Also this week, the Pentagon policy official overseeing the military’s efforts to combat the Islamic State group in Iraq and Syria was fired after a White House appointee told him that the United States had won that war and that his office had been disbanded. The ouster of the official, Christopher Maier, chief of the Pentagon’s “Defeat ISIS” task force since March 2017, came just three weeks after Trump fired Defense Secretary Mark Esper and three other Pentagon officials and replaced them with loyalists.

Acting Defense Secretary Christopher Miller, who has been carrying out Trump’s purge at the Pentagon since he took over from Esper last month, characterized the moves as a reflection of the success of the U.S.-led effort to crush the terrorist state that the Islamic State group created in large sections of Iraq and Syria.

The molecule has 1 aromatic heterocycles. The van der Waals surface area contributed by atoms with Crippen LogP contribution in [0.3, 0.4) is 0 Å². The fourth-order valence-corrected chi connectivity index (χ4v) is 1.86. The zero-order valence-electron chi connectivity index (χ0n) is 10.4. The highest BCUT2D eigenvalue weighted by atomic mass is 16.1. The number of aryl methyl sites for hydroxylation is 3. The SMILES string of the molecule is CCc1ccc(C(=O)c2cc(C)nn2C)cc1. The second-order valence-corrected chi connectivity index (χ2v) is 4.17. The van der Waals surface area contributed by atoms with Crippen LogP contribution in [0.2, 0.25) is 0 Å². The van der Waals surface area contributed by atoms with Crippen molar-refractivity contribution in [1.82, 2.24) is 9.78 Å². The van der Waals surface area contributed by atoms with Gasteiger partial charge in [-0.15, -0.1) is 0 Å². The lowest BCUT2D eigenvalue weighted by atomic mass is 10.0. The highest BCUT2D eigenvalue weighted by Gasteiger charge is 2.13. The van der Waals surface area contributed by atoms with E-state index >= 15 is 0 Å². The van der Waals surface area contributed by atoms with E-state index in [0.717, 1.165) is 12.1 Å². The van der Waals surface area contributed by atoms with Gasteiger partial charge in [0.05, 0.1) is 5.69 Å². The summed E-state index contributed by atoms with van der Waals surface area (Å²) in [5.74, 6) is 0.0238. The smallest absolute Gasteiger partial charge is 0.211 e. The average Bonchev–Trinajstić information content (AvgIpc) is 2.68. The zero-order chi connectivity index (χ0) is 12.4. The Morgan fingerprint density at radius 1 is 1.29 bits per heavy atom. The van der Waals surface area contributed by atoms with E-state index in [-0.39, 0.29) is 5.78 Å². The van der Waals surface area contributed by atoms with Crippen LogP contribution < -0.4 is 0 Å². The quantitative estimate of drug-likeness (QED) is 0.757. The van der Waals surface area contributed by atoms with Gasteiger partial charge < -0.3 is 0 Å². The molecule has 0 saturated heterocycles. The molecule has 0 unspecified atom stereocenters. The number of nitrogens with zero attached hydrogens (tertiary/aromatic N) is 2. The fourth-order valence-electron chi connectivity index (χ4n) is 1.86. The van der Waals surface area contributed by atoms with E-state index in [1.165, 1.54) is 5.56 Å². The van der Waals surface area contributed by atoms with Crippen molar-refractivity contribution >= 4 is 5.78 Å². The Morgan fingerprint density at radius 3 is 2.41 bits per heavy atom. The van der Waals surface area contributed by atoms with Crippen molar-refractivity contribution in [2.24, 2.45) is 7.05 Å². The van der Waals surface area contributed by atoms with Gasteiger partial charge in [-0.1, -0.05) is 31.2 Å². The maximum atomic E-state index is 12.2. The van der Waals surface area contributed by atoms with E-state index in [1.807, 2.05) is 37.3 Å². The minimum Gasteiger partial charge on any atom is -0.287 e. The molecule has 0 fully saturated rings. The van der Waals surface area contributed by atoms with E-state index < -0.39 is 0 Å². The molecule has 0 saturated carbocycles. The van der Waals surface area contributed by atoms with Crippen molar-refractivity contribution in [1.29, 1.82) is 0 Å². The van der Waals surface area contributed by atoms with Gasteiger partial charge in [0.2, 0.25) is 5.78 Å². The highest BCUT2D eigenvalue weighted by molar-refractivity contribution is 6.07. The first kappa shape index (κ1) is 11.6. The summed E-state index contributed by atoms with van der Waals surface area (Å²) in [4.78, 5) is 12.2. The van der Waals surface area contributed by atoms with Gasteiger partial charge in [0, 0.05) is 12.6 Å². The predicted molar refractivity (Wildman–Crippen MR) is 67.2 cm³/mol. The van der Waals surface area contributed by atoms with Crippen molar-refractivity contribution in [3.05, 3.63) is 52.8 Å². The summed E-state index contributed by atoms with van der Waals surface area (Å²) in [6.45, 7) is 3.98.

Defense Department officials familiar with internal deliberations said the Somalia pullout would not apply to American forces stationed in nearby Kenya and Djibouti, where U.S. drones that carry out airstrikes in Somalia are based.

Keeping those air bases would mean retaining the military’s ability to use drones to attack militants with al-Shabab, an al-Qaida-linked terrorist group — at least those deemed to pose a threat to U.S. interests.

Since Trump ran for office in 2016, exiting foreign conflicts has been a central component of his “America First” agenda. That appeal has particularly animated his base of populist voters, many of them veterans who have grown weary of their roles in long-standing wars. The president views his record on the issue as important to any political future he might pursue.